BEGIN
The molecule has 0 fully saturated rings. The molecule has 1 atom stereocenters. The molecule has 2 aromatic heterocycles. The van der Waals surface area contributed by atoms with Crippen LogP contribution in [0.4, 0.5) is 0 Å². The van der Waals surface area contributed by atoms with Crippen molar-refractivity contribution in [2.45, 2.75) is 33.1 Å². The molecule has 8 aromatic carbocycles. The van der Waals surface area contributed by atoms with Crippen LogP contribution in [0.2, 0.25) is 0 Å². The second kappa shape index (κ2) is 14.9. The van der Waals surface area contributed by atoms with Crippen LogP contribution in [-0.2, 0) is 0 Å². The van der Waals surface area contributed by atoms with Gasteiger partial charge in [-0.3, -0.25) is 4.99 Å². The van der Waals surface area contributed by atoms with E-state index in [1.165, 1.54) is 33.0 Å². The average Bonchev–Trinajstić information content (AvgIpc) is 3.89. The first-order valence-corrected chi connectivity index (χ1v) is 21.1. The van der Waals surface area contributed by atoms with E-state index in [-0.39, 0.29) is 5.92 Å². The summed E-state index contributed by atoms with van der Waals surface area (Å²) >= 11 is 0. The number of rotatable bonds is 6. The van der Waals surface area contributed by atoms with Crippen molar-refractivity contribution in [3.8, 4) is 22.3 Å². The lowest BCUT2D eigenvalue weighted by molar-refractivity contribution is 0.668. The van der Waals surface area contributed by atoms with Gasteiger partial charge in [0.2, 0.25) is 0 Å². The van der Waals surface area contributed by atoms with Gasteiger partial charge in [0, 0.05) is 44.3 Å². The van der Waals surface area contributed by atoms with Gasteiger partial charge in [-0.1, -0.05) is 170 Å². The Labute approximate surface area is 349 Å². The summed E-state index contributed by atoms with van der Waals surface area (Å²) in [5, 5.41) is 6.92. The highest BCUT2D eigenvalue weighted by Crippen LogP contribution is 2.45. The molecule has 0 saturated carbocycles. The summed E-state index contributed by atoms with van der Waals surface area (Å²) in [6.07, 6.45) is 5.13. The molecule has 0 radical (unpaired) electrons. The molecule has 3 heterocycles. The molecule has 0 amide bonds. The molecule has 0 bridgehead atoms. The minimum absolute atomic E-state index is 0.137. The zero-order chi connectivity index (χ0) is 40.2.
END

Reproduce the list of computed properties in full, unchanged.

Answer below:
The molecule has 0 fully saturated rings. The molecule has 1 atom stereocenters. The molecule has 2 aromatic heterocycles. The van der Waals surface area contributed by atoms with Crippen LogP contribution in [0.4, 0.5) is 0 Å². The van der Waals surface area contributed by atoms with Crippen molar-refractivity contribution in [2.45, 2.75) is 33.1 Å². The molecule has 8 aromatic carbocycles. The van der Waals surface area contributed by atoms with Crippen LogP contribution in [0.2, 0.25) is 0 Å². The second kappa shape index (κ2) is 14.9. The van der Waals surface area contributed by atoms with Crippen LogP contribution in [-0.2, 0) is 0 Å². The van der Waals surface area contributed by atoms with Gasteiger partial charge in [-0.3, -0.25) is 4.99 Å². The van der Waals surface area contributed by atoms with E-state index in [1.165, 1.54) is 33.0 Å². The average Bonchev–Trinajstić information content (AvgIpc) is 3.89. The first-order valence-corrected chi connectivity index (χ1v) is 21.1. The van der Waals surface area contributed by atoms with E-state index in [-0.39, 0.29) is 5.92 Å². The summed E-state index contributed by atoms with van der Waals surface area (Å²) >= 11 is 0. The number of rotatable bonds is 6. The van der Waals surface area contributed by atoms with Crippen molar-refractivity contribution in [3.8, 4) is 22.3 Å². The lowest BCUT2D eigenvalue weighted by molar-refractivity contribution is 0.668. The van der Waals surface area contributed by atoms with Gasteiger partial charge in [0.2, 0.25) is 0 Å². The van der Waals surface area contributed by atoms with Gasteiger partial charge in [0, 0.05) is 44.3 Å². The van der Waals surface area contributed by atoms with Gasteiger partial charge in [-0.1, -0.05) is 170 Å². The Labute approximate surface area is 349 Å². The summed E-state index contributed by atoms with van der Waals surface area (Å²) in [5, 5.41) is 6.92. The highest BCUT2D eigenvalue weighted by Crippen LogP contribution is 2.45. The molecule has 0 saturated carbocycles. The summed E-state index contributed by atoms with van der Waals surface area (Å²) in [6.07, 6.45) is 5.13. The molecule has 0 radical (unpaired) electrons. The molecule has 3 heterocycles. The molecule has 0 amide bonds. The molecule has 0 bridgehead atoms. The minimum absolute atomic E-state index is 0.137. The zero-order chi connectivity index (χ0) is 40.2.